Wednesday, December 31, 2014

Dakrah's Familiar, and Posting on Tribality.com

Image by Dawn McLaughlin


Yesterday, I released my first ebook, a short story entitled "Dakrah's Familiar." It is available on the Kindle bookstore for $2.99. If you follow me on G+ at all, you probably spent a lot of yesterday hearing about this, because it's a really big deal to me. I've added a Page to this blog, linked just below the About Me gadget, with my published stories and links to reviews. As of this writing, there's one very kind video review by The Basics of the Game. I am incredibly excited for one of my stories to be out in the world, and simply giddy with delight at the cover art that Dawn McLaughlin created for it.

I also wrote my first post for Tribality.com. For... however long it takes, I'll be writing a column over there that goes through each of D&D's classes and examines how the class has changed from edition to edition, much as I did in this blog with the Ranger and Druid classes. Yesterday's post was the first in a series on Bards. Once again, if you follow me on G+, you probably heard about this yesterday, but I beg your forbearance. Tribality is packed with great material if D&D 5e is of any interest to you.

Tuesday, December 30, 2014

D&D 5e: Another Batch of Magic Items, and One Condition

This isn't my first post of magic items for 5e, though it is the first since the release of the DMG. As I've discussed before, I love some of the new levers we see in 5e magic item design. The magic items of the DMG are, by majority, the traditional range of D&D items, like you'd expect from the core book. They cover their bases, but I don't think they take a lot of risks here. Hoard of the Dragon Queen and Rise of Tiamat start to push a few more boundaries here, with magic items that custom-fit the plotline that rewards them. This immediately endows them with a greater sense of lore and connection.

Monday, December 22, 2014

LARP Advice: How to Be a Great NPC

This post is directed toward players in LARPs that have NPCs who are not full-time members of Staff. That includes both folks who are volunteering for the whole event and never play a PC, and folks who are doing just a few hours' shift backstage. There's probably a lot of regional variation in terminology here as communities develop their own jargon, and as newer games decide that changing their predecessors' jargon is the hill they're going to die on. Just to make sure we're all on the same page here, I'll brave the shoals of tedium and explain a bit more.

Sunday, December 14, 2014

D&D 5e: Investigator Roguish Archetype

As I mentioned in my previous post, I've been thinking about how to build an Investigator rogue. Since I woke up ridiculously early this morning and couldn't get back to sleep, I now have an initial draft of the Investigator archetype to share. The goal of this archetype is to model both Sherlock Holmes and Philip Marlowe without going too far in leaving the medieval fantasy behind. Yes, I know that the modern conception of the detective comes from 1833, with a guy who has Rogues Are My Jam written all over him, but if this kind of detail is enough to ruin your fun, then move along, friend. If it's good enough for Pratchett's medievalish fantasy, it's good enough for me. Also, my closing argument.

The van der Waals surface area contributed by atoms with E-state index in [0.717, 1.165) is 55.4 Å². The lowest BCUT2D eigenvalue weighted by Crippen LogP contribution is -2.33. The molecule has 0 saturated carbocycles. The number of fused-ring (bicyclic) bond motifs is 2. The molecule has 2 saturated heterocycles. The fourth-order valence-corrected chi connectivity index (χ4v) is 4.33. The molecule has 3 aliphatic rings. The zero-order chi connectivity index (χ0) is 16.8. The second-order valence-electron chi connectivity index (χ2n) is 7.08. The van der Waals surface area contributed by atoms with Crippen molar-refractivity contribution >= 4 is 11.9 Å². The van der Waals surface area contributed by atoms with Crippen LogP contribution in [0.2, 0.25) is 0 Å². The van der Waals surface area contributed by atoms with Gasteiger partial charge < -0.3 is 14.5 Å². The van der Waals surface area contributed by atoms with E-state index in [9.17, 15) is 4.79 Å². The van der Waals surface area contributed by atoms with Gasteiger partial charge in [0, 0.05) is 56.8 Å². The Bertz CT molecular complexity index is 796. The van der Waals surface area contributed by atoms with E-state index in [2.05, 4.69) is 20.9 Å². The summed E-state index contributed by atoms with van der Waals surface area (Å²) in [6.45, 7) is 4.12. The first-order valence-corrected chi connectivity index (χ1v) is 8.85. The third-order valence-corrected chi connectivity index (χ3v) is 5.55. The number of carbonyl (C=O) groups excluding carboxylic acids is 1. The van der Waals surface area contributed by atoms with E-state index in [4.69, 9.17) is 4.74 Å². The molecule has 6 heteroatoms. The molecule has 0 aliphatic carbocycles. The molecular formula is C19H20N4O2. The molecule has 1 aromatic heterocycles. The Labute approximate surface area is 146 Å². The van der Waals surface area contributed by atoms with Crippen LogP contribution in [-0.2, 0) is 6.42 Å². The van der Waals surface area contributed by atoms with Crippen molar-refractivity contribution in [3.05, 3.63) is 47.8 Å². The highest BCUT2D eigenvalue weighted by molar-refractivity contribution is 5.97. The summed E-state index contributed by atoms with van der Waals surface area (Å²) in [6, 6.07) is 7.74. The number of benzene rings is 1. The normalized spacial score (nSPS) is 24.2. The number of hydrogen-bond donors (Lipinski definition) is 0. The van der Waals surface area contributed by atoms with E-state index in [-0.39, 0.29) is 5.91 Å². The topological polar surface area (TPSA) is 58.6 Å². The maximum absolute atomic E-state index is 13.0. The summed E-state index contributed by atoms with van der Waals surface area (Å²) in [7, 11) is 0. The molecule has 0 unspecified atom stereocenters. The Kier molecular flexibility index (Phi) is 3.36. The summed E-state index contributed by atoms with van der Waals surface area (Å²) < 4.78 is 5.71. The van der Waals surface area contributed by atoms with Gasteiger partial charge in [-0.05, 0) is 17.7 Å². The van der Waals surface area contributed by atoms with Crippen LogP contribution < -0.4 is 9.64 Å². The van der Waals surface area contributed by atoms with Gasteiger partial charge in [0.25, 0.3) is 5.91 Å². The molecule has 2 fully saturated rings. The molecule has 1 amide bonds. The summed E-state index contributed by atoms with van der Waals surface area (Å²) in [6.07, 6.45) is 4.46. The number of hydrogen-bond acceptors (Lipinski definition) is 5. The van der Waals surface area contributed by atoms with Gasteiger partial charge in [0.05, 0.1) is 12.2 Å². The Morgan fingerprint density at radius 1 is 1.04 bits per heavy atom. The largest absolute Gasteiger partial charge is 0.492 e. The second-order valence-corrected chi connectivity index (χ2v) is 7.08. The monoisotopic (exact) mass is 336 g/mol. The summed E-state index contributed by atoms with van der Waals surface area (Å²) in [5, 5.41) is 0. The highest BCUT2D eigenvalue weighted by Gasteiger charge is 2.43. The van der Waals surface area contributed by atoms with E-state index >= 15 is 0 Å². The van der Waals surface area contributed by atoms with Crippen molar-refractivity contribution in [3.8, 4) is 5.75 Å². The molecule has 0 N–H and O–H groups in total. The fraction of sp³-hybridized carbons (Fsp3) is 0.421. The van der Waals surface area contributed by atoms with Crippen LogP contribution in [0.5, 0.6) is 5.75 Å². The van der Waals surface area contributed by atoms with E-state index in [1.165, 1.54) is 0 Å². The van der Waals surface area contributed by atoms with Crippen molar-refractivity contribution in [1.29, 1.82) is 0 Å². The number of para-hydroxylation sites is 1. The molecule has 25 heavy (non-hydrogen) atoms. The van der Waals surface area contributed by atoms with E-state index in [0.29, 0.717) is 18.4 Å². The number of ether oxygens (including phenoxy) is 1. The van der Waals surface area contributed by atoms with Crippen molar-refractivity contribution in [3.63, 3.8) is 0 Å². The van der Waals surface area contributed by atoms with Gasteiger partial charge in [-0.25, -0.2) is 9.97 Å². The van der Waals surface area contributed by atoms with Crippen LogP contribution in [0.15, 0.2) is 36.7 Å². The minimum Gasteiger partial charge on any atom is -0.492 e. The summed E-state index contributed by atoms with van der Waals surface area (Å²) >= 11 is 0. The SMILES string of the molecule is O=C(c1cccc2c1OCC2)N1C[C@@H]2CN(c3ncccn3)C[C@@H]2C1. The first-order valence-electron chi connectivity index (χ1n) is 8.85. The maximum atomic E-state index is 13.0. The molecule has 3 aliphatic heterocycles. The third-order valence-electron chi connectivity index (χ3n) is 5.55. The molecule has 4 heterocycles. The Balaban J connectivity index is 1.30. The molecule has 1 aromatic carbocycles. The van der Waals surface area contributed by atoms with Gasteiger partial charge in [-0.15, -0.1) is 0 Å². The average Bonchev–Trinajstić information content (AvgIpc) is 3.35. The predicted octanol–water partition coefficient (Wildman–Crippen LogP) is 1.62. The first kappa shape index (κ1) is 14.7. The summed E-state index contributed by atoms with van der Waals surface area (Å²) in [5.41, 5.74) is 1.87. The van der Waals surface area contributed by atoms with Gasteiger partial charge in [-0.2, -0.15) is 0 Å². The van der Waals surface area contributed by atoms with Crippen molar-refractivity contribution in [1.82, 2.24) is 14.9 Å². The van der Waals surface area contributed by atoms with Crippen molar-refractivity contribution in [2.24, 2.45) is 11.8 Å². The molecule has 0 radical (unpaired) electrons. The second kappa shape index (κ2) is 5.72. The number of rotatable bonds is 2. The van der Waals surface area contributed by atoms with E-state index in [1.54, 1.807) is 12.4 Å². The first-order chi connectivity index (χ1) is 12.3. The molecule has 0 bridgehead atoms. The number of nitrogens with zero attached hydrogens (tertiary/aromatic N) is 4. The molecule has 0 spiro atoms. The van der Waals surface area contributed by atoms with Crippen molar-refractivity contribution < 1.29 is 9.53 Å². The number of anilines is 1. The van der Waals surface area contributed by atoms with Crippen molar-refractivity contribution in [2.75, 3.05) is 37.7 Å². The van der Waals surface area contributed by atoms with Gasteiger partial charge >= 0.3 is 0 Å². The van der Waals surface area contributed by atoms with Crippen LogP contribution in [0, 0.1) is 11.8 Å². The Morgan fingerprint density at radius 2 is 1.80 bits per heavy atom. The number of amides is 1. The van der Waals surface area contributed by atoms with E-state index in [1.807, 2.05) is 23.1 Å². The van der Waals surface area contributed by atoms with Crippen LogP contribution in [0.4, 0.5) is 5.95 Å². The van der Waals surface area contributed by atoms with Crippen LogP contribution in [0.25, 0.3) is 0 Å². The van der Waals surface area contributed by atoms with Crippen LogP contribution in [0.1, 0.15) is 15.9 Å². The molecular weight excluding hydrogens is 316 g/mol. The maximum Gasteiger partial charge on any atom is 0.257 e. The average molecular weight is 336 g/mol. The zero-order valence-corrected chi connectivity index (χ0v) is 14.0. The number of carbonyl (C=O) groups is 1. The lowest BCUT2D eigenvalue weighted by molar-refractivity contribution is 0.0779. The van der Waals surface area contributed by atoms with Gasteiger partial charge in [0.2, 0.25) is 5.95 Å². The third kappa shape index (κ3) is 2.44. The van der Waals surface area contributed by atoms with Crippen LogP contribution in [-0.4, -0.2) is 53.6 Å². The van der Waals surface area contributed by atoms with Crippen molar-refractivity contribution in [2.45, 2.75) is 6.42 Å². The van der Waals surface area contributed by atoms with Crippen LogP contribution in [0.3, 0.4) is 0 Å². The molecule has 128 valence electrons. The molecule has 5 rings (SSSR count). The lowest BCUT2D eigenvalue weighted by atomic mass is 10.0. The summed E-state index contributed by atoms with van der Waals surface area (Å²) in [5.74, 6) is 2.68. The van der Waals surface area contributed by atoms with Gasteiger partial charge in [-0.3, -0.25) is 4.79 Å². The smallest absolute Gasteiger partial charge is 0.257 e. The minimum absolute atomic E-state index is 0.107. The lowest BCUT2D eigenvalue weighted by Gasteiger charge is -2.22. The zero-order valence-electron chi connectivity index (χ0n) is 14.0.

Monday, December 8, 2014

D&D 5e: Investigation Encounters

There I was, thumbing through the 5e Player's Handbook (as one does), when I came a suggestion that non-criminal members of the Rogue class include investigators. Well, I like a good procedural mystery as much as anyone, so pondered how you'd play an investigator through the Rogue class. The baseline Rogue abilities are fine and good - their skill list includes Insight, Investigation, and Perception, while Expertise and Reliable Talent mean they'll seldom fail a roll. On the other hand, none of the Roguish Archetypes really fit all that well. They feel more like "what you do when you're not investigating" rather than a reinforcement of your concept, so I think a new Archetype might be called for here.

Thursday, December 4, 2014

Lost Mine of Phandelver: the Lore

I've been perusing the adventure included in the D&D 5e Starter Set, "Lost Mine of Phandelver," with intent to commit heinous acts of game-running. I would guess that about 33% of the folks reading this blog post have also read the adventure, since I've heard so much commentary on it in my blogroll and in G+. This isn't a review - instead, I'm doing some of the legwork of cross-referencing the Realmslore that the adventure mentions but doesn't discuss in any detail. As the adventure promises, you don't need to be a Forgotten Realms expert to run it - but maybe some of this will interest you.

Note to players: Here There Be Spoilers.